Honolulu officials on Friday announced the opening of a protected, two-way bicycle lane on Pensacola Street, which runs mauka to makai between Wilder Avenue and Kapiolani Boulevard.
The Pensacola bike lane connects Makiki — where roughly 70% of residents have one or zero cars per household — to jobs, shops and services on the makai side of the H-1 freeway, city officials said. It also connects to the protected bike lane on King Street, which takes bicyclists eastbound to Moiliili or westbound to the Fasi Municipal Building and Honolulu’s Civic Center.
“We’re really excited,” said Mayor Kirk Caldwell in a news release. “It’s about getting people out of their cars. It’s about getting people in the sun. It’s about having people be healthy. It’s about becoming carbon neutral. It’s about making this a more livable city. Just one more ongoing effort of creating a grid of protected bike lanes in the City and County of Honolulu.”
The Honolulu Department of Transportation Services said offering protected bike lanes will “give commuters more options to travel, without having to worry about parking or traffic congestion.” In addition, the grid of bicycle lanes throughout Honolulu “will help remove the dependence on personal vehicles on the roadways” to reduce traffic, and greenhouse gas emissions.”
In 2014, the city’s first protected bike lane was installed on King Street, and officials say it has resulted in a 50% reduction in pedestrian-vehicle collisions. Also, officials said it has improved visibility for both bicyclists and pedestrians and removed the former from riding on sidewalks.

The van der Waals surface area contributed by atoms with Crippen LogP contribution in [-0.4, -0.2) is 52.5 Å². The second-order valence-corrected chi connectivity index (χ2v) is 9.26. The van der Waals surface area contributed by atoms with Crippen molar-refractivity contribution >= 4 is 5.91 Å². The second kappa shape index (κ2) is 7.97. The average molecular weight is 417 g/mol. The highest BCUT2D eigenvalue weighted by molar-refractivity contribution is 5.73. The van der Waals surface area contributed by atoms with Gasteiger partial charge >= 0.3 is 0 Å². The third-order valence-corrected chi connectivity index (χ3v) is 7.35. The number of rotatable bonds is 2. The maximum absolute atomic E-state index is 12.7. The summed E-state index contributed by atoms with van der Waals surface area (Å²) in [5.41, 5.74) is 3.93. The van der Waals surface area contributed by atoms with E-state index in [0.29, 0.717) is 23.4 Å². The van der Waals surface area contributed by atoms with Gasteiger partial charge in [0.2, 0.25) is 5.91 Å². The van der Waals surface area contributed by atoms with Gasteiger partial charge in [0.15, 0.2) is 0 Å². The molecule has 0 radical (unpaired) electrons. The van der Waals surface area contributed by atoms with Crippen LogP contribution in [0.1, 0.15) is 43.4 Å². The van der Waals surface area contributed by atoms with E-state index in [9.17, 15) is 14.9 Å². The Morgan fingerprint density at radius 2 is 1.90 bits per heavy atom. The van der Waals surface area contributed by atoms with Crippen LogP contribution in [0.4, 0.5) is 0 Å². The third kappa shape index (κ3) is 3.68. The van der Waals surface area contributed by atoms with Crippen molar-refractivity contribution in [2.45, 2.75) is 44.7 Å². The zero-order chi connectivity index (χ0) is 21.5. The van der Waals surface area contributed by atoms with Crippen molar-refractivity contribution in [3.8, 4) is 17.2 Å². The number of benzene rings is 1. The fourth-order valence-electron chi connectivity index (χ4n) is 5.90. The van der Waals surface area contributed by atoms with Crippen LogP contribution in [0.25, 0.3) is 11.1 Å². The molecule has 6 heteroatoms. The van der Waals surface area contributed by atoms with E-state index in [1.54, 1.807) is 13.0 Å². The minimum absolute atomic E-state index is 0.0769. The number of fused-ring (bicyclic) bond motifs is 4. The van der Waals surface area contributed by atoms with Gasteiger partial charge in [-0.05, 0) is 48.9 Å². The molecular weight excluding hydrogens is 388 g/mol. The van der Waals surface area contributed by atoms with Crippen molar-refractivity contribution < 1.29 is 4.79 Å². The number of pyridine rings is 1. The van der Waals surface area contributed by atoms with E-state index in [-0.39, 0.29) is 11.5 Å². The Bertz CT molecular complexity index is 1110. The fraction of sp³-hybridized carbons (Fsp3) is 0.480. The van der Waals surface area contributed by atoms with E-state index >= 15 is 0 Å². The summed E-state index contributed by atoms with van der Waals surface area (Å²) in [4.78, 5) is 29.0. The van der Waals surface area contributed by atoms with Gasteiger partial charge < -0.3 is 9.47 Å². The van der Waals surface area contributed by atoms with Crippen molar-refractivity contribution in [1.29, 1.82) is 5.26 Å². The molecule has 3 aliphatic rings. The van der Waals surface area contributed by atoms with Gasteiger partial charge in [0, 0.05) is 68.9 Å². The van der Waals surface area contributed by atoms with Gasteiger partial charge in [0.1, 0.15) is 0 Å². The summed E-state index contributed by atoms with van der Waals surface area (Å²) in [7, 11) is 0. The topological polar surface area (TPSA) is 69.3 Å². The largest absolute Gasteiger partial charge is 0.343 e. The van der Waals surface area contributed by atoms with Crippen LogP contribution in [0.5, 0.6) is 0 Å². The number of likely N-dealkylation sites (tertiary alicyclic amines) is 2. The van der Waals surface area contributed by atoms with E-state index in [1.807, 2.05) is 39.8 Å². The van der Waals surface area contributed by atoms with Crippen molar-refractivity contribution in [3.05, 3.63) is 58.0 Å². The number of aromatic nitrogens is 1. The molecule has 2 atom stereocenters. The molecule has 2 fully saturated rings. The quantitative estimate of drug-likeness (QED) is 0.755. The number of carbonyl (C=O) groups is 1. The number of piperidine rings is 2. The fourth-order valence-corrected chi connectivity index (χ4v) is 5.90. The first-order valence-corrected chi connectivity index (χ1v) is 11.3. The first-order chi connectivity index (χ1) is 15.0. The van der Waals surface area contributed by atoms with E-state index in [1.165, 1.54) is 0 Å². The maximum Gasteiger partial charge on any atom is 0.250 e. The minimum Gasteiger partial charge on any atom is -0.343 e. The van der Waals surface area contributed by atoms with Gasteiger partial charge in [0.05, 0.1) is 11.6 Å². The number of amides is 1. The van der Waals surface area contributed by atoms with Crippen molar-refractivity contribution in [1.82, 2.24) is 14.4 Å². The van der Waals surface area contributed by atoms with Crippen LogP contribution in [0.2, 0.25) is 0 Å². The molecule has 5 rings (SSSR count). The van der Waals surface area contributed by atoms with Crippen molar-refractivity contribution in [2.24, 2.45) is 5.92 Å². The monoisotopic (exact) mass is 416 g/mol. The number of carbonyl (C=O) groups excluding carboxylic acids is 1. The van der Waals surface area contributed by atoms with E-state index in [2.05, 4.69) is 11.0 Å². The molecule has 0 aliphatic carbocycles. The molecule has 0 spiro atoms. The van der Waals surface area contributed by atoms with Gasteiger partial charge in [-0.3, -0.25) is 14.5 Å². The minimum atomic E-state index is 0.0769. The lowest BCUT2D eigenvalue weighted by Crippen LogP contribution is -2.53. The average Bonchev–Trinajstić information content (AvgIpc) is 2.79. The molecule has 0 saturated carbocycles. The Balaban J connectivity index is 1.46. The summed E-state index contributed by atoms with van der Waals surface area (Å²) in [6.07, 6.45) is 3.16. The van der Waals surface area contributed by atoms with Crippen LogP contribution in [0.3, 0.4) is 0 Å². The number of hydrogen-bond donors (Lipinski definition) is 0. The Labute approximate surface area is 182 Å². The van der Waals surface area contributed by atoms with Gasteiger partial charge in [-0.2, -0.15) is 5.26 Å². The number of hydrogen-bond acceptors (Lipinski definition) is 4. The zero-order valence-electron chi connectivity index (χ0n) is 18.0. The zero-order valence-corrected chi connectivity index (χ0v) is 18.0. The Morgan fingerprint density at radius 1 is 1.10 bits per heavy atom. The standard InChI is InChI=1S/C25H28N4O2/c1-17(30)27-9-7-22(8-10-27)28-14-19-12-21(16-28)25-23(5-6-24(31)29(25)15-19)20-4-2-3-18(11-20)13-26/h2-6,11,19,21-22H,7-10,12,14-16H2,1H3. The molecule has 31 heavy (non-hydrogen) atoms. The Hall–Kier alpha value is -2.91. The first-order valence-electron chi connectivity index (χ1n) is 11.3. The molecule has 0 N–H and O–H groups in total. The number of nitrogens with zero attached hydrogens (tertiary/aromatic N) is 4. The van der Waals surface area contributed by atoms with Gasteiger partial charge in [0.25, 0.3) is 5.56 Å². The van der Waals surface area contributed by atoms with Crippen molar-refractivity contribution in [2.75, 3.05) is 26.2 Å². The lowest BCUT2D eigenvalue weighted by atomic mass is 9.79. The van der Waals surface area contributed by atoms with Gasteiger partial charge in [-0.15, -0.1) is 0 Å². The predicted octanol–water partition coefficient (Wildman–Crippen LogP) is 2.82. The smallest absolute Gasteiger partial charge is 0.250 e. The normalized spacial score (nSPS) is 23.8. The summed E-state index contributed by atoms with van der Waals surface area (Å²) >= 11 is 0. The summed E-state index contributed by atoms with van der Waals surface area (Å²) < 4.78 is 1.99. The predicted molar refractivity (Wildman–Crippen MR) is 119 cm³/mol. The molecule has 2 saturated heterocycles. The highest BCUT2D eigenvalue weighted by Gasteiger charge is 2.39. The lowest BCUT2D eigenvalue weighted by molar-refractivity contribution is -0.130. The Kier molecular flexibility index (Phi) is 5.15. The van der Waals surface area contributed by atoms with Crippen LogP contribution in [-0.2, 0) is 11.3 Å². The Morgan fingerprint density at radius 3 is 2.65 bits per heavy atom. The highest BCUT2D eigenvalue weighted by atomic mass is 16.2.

In 2017, the city installed a two-way protected bike lane on South Street.
Another protected bike lane for Ward Avenue is under construction, along with several more bikeways in downtown Honolulu.
In addition to the bike lanes, the city says it will soon formalize a bus-only lane in the rightmost travel lane of King Street.
The bus lane will run from Dillingham Boulevard through downtown to Punchbowl Street and will be delineated with new signs, pavement markings, and red paint.
The installation of the bus lane is expected to take six to eight weeks and scheduled to begin on Monday.
The network of protected bike lanes and the bus lane is part of the city’s “Complete Streets” initiative to improve the safety and accessibility of roadways for all users, including pedestrians, bicyclists, motorists, and public transit users in Honolulu’s urban core.